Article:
Shaheen Bagh Sit-in: Cops Hold out Veiled Threats; Women Remain Resolute

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Muslim women stage a sit-in demonstration against the Citizenship Amendment Act (CAA) 2019, National Register of Citizens (NRC) and National Population Register (NPR), in New Delhi’s Shaheen Bagh on Jan 17, 2020. (Photo: IANS)

Mohd. Aasif | Caravan Daily

NEW DELHI – Police started negotiations with protesters after the the high court here put the onus on Delhi Police to manage the traffic at Shaheen Bagh. Some protesters said cops held out veiled threats to them against continuation of the protest there.

A team of five policemen visited the protest site on two different days, led by the SHO and ACP respectively. “They video-graphed the protest scene during their negotiations,” said Abid, one of the protesters there.

Protesters have occupied Road 13A that connects Delhi to neighbouring regions. Traffic has been diverted to other routes.

Women of Shaheen Bagh believe that if they quit the spot, it will spell their defeat. Protesters are skeptical whether or not their demands will be met. “Our demands will not be addressed if we shift to another location,” said Mahroonisa on strike for 19 days.

Police is negotiating with women to change the venue for the protest to the Kalindi Kunj Park or on the 40 feet road inside Shaheen Bagh area. The administration wants them to open at least one side of the road. However, protesters resolutely adhered to their stand. “If the police want to vacate the spot, they should first send a legal notice,” said Shahnawaz, one of the organisers.

On the question of use of force by the police, Shahnawaz says that it will be a mistake. “If the cops dare do so, they will have to face the rage of the people,” he said.

THREATS FROM COPS

Individuals in the movement are being threatened. “Police called us at station, one at a time, to negotiate and even threaten us,” said Abid. Referring to the police’s hidden motive in the name of ‘negotiations’, Abid said cops spoke of NSA and he was then told to do everything with utmost care. Else, he might be arrested, he was warned in so many words. Abid said, “Ambulances are allowed to pass through. Schools were on winter vacations but could be taken care of.”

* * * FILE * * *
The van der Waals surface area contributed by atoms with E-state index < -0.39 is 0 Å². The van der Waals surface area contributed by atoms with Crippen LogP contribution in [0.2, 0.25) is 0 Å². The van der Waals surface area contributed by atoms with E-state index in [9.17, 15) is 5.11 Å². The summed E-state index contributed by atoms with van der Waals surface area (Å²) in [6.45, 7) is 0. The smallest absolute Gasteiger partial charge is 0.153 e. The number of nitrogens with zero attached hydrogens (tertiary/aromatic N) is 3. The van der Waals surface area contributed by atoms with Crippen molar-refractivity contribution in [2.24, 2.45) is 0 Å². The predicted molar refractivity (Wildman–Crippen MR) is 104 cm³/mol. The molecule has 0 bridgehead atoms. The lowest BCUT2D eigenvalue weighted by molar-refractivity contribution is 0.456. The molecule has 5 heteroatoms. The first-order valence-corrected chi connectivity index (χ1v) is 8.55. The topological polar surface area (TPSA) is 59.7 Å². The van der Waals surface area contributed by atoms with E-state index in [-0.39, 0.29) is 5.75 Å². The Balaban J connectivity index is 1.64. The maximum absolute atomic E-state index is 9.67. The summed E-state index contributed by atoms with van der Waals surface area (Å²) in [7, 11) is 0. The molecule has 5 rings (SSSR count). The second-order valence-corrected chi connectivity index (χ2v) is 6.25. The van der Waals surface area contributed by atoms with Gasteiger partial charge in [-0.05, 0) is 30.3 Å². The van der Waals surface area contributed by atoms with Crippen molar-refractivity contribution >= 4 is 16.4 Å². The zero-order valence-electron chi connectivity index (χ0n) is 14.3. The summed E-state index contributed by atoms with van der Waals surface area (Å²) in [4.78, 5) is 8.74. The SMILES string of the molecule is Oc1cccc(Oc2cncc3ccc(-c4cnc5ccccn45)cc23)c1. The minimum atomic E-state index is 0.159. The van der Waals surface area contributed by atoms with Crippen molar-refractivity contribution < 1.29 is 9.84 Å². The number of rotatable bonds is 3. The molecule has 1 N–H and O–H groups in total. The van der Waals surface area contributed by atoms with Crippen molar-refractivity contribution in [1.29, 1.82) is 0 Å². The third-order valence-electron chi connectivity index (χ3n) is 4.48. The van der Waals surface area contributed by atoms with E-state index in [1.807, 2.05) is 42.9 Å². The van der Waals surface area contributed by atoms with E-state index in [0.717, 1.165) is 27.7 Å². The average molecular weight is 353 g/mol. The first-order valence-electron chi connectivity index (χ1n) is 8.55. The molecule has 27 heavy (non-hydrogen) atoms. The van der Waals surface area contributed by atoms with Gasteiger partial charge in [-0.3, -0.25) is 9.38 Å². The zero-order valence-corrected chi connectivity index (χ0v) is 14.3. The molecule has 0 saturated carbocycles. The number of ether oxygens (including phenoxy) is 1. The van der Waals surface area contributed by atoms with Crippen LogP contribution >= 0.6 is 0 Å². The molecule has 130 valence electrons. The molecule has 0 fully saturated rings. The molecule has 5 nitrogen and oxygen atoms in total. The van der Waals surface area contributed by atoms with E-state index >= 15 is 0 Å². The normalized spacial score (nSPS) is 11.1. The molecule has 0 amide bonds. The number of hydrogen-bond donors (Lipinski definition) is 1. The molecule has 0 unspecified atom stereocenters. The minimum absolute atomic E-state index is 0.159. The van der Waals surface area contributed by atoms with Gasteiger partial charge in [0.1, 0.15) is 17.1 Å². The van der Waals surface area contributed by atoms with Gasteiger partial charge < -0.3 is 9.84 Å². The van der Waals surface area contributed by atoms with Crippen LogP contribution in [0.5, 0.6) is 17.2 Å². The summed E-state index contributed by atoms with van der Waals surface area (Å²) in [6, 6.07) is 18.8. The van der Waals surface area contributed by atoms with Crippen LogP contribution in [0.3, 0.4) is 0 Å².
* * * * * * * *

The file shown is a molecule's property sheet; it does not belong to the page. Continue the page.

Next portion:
It is reported that some of the shopkeepers and residents’ welfare associations find the movement being troublesome. Justifying the efforts of the women sitting on the protest, one of the volunteers wondered, why would women sit if their demands are met? “We would not have come to the streets if they had listened to our kids in Jamia,” said Mehroonisa.

The protesters want their demands be addressed by the government. They have started writing letters to the Prime Minister’s Office. “The Sit-in will continue and gain more strength until and unless some government representative came forward and gave assurances to us about fair-play,” said Abid.

However, co-protester Asif says, “It will be good if one side of the road is opened for traffic.” Yet, another protester dismisses it as a personal ‘opinion’. “It has no value. Women will take the final call,” said Abid. Furthermore, protesters are planning to observe Republic Day, on January 26, on the spot.

Lt. Colonel Bijender Khokar addressed the gathering. He said, “Common Hindus do not relate with the idea of Hindutva.” Lt. Colonel Khokar had taken an early retirement from the army. He was also a member of the India Against Corruption movement in the beginning of 2011.

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